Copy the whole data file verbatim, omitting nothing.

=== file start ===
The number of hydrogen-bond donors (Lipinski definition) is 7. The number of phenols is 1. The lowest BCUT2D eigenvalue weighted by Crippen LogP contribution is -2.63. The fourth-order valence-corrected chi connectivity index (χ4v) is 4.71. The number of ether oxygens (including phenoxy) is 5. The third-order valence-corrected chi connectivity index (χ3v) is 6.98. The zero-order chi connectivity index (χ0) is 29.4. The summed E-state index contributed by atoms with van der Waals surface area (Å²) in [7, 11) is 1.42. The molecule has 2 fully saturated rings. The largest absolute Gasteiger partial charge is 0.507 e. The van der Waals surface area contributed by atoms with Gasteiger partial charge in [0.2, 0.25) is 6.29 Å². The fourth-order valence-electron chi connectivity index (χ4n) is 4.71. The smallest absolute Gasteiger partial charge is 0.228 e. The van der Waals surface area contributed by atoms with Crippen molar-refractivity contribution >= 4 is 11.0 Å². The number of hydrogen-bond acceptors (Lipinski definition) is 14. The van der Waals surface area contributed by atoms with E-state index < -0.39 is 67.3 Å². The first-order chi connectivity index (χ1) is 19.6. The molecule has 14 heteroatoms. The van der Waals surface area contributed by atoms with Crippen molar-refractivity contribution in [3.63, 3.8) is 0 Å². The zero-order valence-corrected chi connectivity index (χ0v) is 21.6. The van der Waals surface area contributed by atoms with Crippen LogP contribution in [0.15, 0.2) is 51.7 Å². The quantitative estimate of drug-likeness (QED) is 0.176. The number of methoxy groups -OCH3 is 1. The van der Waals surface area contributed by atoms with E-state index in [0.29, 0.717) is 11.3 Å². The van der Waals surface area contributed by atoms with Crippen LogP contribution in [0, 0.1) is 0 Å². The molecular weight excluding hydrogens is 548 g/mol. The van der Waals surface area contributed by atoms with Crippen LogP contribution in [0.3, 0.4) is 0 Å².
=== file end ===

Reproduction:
The number of hydrogen-bond donors (Lipinski definition) is 7. The number of phenols is 1. The lowest BCUT2D eigenvalue weighted by Crippen LogP contribution is -2.63. The fourth-order valence-corrected chi connectivity index (χ4v) is 4.71. The number of ether oxygens (including phenoxy) is 5. The third-order valence-corrected chi connectivity index (χ3v) is 6.98. The zero-order chi connectivity index (χ0) is 29.4. The summed E-state index contributed by atoms with van der Waals surface area (Å²) in [7, 11) is 1.42. The molecule has 2 fully saturated rings. The largest absolute Gasteiger partial charge is 0.507 e. The van der Waals surface area contributed by atoms with Gasteiger partial charge in [0.2, 0.25) is 6.29 Å². The fourth-order valence-electron chi connectivity index (χ4n) is 4.71. The smallest absolute Gasteiger partial charge is 0.228 e. The van der Waals surface area contributed by atoms with Crippen molar-refractivity contribution >= 4 is 11.0 Å². The number of hydrogen-bond acceptors (Lipinski definition) is 14. The van der Waals surface area contributed by atoms with E-state index < -0.39 is 67.3 Å². The first-order chi connectivity index (χ1) is 19.6. The molecule has 14 heteroatoms. The van der Waals surface area contributed by atoms with Crippen molar-refractivity contribution in [3.63, 3.8) is 0 Å². The zero-order valence-corrected chi connectivity index (χ0v) is 21.6. The van der Waals surface area contributed by atoms with Crippen LogP contribution in [0.15, 0.2) is 51.7 Å². The quantitative estimate of drug-likeness (QED) is 0.176. The number of methoxy groups -OCH3 is 1. The van der Waals surface area contributed by atoms with E-state index in [0.29, 0.717) is 11.3 Å². The van der Waals surface area contributed by atoms with Crippen LogP contribution in [0, 0.1) is 0 Å². The molecular weight excluding hydrogens is 548 g/mol. The van der Waals surface area contributed by atoms with Crippen LogP contribution in [0.3, 0.4) is 0 Å².